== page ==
As we move on into the relations between the men and the women of the manyatta, perhaps this from a recent books I read will help:
“As Maasai society is polygamous, an elder can take as many wives as he can afford and father as many children as possible. Conventionally, a Maasai man of the active Ilmoran (warrior) age-set is forbidden from marrying or starting his own manyatta until the next ilmoran generation is initiative, when he and his peers – typically in their early to mid-30s – become junior elders, the group responsible for political and legislative decisions. Women, by contrast, are usually married off in their teenage years, leading to a large age discrepancy between a man and his wives.”
So I was a little misinformed when I was trying to describe the lives that Tomas and his brothers and half-brothers live. Now I understand a little better, especially since Tomas was so good about explaining what we would see when the men and women would come to “dance for you,” as he put it.
It was, needless to say, different from any other dancing I’ve ever seen and yet, it had such typical connections with the dancing we expect from men and women, especially in terms of their usual roles. For example, in this series of photographs (look in Mr. Guy’s Masai Mara (7) Album) I am taken by how athletic and energetic the men’s movement is, almost as if we were watching one of the sort of “competition” men’s dances at the New York City Ballet. It’s very rough, very raw, and full of athletic prowess.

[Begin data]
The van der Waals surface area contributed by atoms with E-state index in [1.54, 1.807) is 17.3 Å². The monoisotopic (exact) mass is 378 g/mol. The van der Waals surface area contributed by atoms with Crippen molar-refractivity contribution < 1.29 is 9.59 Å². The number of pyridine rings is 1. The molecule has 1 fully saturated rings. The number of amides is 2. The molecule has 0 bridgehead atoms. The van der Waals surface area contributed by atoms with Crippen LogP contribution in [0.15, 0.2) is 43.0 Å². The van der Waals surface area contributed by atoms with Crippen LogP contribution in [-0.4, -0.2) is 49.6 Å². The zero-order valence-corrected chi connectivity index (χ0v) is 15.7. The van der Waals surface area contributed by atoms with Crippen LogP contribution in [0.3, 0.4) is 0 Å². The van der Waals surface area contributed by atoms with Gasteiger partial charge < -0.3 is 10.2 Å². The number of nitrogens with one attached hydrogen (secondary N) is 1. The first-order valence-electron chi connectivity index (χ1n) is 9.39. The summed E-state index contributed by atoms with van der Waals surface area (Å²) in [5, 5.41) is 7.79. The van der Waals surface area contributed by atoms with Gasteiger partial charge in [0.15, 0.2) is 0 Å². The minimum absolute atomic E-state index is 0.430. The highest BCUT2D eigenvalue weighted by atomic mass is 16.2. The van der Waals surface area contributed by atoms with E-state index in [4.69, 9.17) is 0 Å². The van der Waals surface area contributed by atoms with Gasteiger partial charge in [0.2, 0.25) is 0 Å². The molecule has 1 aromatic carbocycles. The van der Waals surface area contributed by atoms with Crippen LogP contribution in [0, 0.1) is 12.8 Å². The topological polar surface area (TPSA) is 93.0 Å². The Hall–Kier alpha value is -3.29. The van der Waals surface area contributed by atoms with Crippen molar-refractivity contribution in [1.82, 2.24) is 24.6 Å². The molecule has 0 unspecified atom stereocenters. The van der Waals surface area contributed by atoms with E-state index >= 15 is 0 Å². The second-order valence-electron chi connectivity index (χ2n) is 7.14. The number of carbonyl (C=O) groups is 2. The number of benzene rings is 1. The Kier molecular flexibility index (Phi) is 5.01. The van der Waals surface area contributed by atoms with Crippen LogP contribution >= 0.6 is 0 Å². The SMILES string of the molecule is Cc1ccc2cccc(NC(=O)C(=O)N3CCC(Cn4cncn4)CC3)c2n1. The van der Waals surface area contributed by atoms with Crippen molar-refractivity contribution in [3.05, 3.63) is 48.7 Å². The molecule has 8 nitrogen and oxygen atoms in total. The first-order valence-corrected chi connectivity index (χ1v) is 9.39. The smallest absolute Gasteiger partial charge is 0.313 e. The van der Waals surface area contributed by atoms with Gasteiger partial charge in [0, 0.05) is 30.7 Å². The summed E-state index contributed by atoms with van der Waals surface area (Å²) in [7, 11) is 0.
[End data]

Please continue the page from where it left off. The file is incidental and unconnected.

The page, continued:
Charles and I weren’t even asked if we wanted to don the shukas. They were just draped over us as the dance was about to begin. The music is mostly sung, although that great horn we’re holding is used later (as you’ll see) by one of the “brothers” while the others dance.
The music is more of a rhythmic chanting, but punctuated with heavy grunts and smacking sounds, and, yes, there is a sort of story to the dance.
As Tomas tells it, the dance represents the athletic strength of the young men (well, I suppose a little older than that, if the above quoted information is correct and the men are looking to marry). The dance is shaped to demonstrate that the men are strong enough to marry up with a girl of a nearby village (not manyatta) and the idea is that the man who can jump the highest is the most eligible of young men. Not sure about all this, but that’s how it was explained to Charles and me.